Anthropogenic carbon dioxide source areas observed from space: assessment of regional enhancements and trends
- Institute of Environmental Physics (IUP), University of Bremen FB1, Bremen, Germany
Abstract. Urban areas, which are home to the majority of today's world population, are responsible for more than two-thirds of the global energy-related carbon dioxide emissions. Given the ongoing demographic growth and rising energy consumption in metropolitan regions particularly in the developing world, urban-based emissions are expected to further increase in the future. As a consequence, monitoring and independent verification of reported anthropogenic emissions is becoming more and more important.
It is demonstrated using SCIAMACHY nadir measurements that anthropogenic CO2 emissions can be detected from space and that emission trends might be tracked using satellite observations. This is promising with regard to future satellite missions with high spatial resolution and wide swath imaging capability aiming at constraining anthropogenic emissions down to the point-source scale.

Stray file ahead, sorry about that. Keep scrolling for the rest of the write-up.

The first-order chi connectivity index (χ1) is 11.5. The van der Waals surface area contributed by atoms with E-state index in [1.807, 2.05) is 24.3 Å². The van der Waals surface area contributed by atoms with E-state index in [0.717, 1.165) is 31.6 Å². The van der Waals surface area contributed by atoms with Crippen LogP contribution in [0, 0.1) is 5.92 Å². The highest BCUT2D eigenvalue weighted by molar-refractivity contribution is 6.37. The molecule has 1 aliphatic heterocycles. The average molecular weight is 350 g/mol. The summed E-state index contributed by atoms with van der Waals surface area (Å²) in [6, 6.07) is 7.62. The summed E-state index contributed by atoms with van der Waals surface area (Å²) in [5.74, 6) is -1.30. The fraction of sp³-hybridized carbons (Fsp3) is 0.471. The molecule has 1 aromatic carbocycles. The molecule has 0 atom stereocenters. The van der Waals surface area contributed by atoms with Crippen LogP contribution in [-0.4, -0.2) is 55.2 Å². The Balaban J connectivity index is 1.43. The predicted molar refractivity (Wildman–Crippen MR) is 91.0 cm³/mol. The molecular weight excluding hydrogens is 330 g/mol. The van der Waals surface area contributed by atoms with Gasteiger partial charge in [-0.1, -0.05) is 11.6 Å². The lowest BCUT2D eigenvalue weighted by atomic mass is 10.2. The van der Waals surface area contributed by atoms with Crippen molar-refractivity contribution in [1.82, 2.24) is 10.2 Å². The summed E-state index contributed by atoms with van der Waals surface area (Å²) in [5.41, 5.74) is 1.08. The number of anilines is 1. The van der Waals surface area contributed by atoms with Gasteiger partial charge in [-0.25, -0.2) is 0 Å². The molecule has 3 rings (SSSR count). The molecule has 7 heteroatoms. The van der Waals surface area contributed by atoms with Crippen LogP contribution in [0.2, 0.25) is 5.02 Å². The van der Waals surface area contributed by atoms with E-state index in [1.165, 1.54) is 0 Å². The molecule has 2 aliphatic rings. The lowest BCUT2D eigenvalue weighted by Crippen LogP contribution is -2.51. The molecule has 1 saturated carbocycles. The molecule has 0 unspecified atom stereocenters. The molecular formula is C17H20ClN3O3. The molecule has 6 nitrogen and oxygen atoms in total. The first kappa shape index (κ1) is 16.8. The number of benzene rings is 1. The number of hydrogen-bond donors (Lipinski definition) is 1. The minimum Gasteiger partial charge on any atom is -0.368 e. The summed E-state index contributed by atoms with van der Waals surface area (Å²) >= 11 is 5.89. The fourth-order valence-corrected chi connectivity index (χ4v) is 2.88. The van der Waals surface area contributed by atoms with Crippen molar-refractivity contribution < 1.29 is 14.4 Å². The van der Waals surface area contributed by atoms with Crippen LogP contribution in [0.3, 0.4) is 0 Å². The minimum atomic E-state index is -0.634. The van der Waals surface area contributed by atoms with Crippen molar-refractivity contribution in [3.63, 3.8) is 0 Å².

By subtracting retrieved background values from those retrieved over urban areas we find significant CO2 enhancements for several anthropogenic source regions, namely 1.3 ± 0.7 ppm for the Rhine-Ruhr metropolitan region and the Benelux, 1.1 ± 0.5 ppm for the East Coast of the United States, and 2.4 ± 0.9 ppm for the Yangtze River Delta. The order of magnitude of the enhancements is in agreement with what is expected for anthropogenic CO2 signals. The larger standard deviation of the retrieved Yangtze River Delta enhancement is due to a distinct positive trend of 0.3 ± 0.2 ppm yr−1, which is quantitatively consistent with anthropogenic emissions from the Emission Database for Global Atmospheric Research (EDGAR) in terms of percentual increase per year.
Potential contributions to the retrieved CO2 enhancement by several error sources, e.g. aerosols, albedo, and residual biospheric signals due to heterogeneous seasonal sampling, are discussed and can be ruled out to a large extent.